Tag Archives: debt

Global debt crisis ahead?

Argentina is seeking International Monetary Fund aid after a series of drastic interest rate rises failed to stop the slide in the peso, pushing the country towards a financial crisis. Mauricio Macri, Argentina’s right-wing, pro-big business president, announced the approach to the IMF in a nationally televised address, saying international assistance would enable the government to “avoid a crisis like the ones we have faced before in our history”. Asking the IMF for funds will mean more fiscal austerity and a hit to living standards. One foreign investor said “The most effective way would be to restrict wage hikes.”

Japan | As Japan’s workers are facing increasing economic difficulties, Student Debt is still a major concern in the country

by Tsutomu Teramoto

In Japan, the student loan issue is so serious that at last the government now started a programme of scholarships and grants since this April. Despite its limits, the implementation of this programme was only made possible thanks to the pressure of social movements, making voices heard for improving the student loan system. This year, about 25,000 students can get these scholarships and grants. Of course, the problems are not solved at all.

Mozambique forced to restructure after debt default

by Abayomi Azikiwe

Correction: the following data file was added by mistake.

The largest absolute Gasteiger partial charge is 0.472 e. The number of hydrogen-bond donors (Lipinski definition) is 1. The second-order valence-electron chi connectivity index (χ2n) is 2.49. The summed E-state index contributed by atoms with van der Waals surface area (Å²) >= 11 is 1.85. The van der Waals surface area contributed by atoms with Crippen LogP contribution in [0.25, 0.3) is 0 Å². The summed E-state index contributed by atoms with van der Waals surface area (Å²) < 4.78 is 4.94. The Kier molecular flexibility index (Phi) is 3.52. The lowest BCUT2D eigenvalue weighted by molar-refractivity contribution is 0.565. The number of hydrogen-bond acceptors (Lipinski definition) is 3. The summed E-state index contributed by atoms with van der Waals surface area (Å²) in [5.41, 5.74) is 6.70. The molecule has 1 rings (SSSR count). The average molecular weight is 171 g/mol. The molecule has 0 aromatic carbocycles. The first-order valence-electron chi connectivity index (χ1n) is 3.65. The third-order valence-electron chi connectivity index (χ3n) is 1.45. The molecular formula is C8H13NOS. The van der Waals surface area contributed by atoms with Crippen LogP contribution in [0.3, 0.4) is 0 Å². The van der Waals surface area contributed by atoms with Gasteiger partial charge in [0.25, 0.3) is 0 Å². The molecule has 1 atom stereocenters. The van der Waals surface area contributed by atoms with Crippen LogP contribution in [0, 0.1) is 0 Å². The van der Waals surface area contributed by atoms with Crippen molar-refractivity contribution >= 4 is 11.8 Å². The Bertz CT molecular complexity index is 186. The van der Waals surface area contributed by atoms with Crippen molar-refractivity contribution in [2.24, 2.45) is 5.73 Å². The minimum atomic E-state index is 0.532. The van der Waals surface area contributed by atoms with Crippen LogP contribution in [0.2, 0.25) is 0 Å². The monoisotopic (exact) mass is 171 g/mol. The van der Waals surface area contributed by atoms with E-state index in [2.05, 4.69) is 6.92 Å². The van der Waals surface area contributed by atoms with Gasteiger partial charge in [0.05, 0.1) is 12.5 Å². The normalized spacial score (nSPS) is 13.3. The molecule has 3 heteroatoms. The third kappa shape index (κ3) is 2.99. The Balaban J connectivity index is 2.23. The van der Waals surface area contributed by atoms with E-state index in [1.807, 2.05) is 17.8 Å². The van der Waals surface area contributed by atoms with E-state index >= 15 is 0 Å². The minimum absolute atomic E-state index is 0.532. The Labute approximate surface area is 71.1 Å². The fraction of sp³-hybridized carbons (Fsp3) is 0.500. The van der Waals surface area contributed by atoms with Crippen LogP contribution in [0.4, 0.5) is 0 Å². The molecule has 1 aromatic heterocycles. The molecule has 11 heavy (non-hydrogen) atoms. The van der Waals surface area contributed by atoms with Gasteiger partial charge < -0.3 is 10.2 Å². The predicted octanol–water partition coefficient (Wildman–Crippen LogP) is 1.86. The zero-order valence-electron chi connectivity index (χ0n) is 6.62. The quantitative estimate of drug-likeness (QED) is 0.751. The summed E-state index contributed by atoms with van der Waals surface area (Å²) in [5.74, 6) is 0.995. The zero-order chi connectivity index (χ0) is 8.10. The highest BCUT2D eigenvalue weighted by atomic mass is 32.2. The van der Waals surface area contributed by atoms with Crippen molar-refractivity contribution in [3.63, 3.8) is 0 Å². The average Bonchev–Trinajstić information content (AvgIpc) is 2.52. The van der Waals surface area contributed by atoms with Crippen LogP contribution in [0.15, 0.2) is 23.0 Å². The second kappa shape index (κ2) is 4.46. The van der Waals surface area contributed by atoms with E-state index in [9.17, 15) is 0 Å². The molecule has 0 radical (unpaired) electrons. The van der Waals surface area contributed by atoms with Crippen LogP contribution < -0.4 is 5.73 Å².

Economic growth proves unsustainable for the Southern African state of Mozambique in present world situation due to financial implications that have been going on for some time now.

Tunisia: January, the month of logical revolts

by Fausto Giudice

It was predictable, it was foreseen and it happened: Tunisia exploded from below on Monday, the 8th of January.

In all parts of the country, marginalised youths attacked police stations, supermarkets, authorities – tax centres, municipalities, governorates – and blocked trains, and clashed with police and the military, who made generous use of tear gas. A 43-year-old man, Khomsi Yafreni, was killed in Tebourba on Monday night and his funeral on Tuesday gave rise to further clashes. The Interior Ministry has denied that he was killed by the police. 800 “rioters” were arrested. The reaction of the government and the official media was lamentably unanimous: they did not speak of protests, but of riots instigated by thugs and bandits. “There are no protests at night”, was the sentence issued by Prime Minister Youssef Chahedh, who promised that “2018 will be the last difficult year for Tunisia”. We would like to believe it.

USA | Student Debt Slavery: Bankrolling Financiers On The Backs Of The Young

Higher education has been financialized, transformed from a public service into a lucrative cash cow for private investors.

by Ellen Brown

 

The advantages of slavery by debt over “chattel” slavery – ownership of humans as a property right – were set out in an infamous document called the Hazard Circular, reportedly circulated by British banking interests among their American banking counterparts during the American Civil War. It read in part: